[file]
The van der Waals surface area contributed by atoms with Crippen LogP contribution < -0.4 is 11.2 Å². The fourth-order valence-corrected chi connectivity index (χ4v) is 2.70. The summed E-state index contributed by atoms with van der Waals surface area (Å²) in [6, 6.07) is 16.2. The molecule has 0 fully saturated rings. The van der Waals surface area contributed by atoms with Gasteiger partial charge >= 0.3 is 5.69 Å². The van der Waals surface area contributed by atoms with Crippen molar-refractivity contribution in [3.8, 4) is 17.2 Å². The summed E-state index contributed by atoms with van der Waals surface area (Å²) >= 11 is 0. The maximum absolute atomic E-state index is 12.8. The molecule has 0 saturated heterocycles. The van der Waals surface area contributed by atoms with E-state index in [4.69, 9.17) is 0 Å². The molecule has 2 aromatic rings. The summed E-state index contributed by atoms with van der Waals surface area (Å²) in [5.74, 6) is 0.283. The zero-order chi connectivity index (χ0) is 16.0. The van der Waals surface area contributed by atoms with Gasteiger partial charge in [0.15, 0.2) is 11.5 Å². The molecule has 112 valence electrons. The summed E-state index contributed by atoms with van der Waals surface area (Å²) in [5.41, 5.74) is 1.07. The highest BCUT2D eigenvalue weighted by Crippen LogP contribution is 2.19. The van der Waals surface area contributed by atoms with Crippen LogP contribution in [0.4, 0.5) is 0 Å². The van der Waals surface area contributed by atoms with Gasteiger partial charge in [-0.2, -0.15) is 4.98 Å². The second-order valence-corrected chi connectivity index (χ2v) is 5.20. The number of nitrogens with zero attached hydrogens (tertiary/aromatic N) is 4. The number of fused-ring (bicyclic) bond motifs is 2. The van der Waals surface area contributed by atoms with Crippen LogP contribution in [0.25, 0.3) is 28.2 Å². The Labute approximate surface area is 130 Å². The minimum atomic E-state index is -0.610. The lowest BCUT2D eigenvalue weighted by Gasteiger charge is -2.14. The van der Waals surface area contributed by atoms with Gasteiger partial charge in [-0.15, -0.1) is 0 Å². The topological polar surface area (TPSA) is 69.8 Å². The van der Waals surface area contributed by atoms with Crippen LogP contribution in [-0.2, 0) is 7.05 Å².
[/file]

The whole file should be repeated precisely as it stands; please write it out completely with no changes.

The van der Waals surface area contributed by atoms with Crippen LogP contribution < -0.4 is 11.2 Å². The fourth-order valence-corrected chi connectivity index (χ4v) is 2.70. The summed E-state index contributed by atoms with van der Waals surface area (Å²) in [6, 6.07) is 16.2. The molecule has 0 fully saturated rings. The van der Waals surface area contributed by atoms with Gasteiger partial charge >= 0.3 is 5.69 Å². The van der Waals surface area contributed by atoms with Crippen molar-refractivity contribution in [3.8, 4) is 17.2 Å². The summed E-state index contributed by atoms with van der Waals surface area (Å²) >= 11 is 0. The maximum absolute atomic E-state index is 12.8. The molecule has 0 saturated heterocycles. The van der Waals surface area contributed by atoms with E-state index in [4.69, 9.17) is 0 Å². The molecule has 2 aromatic rings. The summed E-state index contributed by atoms with van der Waals surface area (Å²) in [5.74, 6) is 0.283. The zero-order chi connectivity index (χ0) is 16.0. The van der Waals surface area contributed by atoms with Gasteiger partial charge in [0.15, 0.2) is 11.5 Å². The molecule has 112 valence electrons. The summed E-state index contributed by atoms with van der Waals surface area (Å²) in [5.41, 5.74) is 1.07. The highest BCUT2D eigenvalue weighted by Crippen LogP contribution is 2.19. The van der Waals surface area contributed by atoms with Crippen LogP contribution in [0.4, 0.5) is 0 Å². The van der Waals surface area contributed by atoms with Gasteiger partial charge in [-0.2, -0.15) is 4.98 Å². The second-order valence-corrected chi connectivity index (χ2v) is 5.20. The number of nitrogens with zero attached hydrogens (tertiary/aromatic N) is 4. The number of fused-ring (bicyclic) bond motifs is 2. The van der Waals surface area contributed by atoms with Crippen LogP contribution in [0.25, 0.3) is 28.2 Å². The Labute approximate surface area is 130 Å². The minimum atomic E-state index is -0.610. The lowest BCUT2D eigenvalue weighted by Gasteiger charge is -2.14. The van der Waals surface area contributed by atoms with Gasteiger partial charge in [-0.15, -0.1) is 0 Å². The topological polar surface area (TPSA) is 69.8 Å². The van der Waals surface area contributed by atoms with Crippen LogP contribution in [-0.2, 0) is 7.05 Å².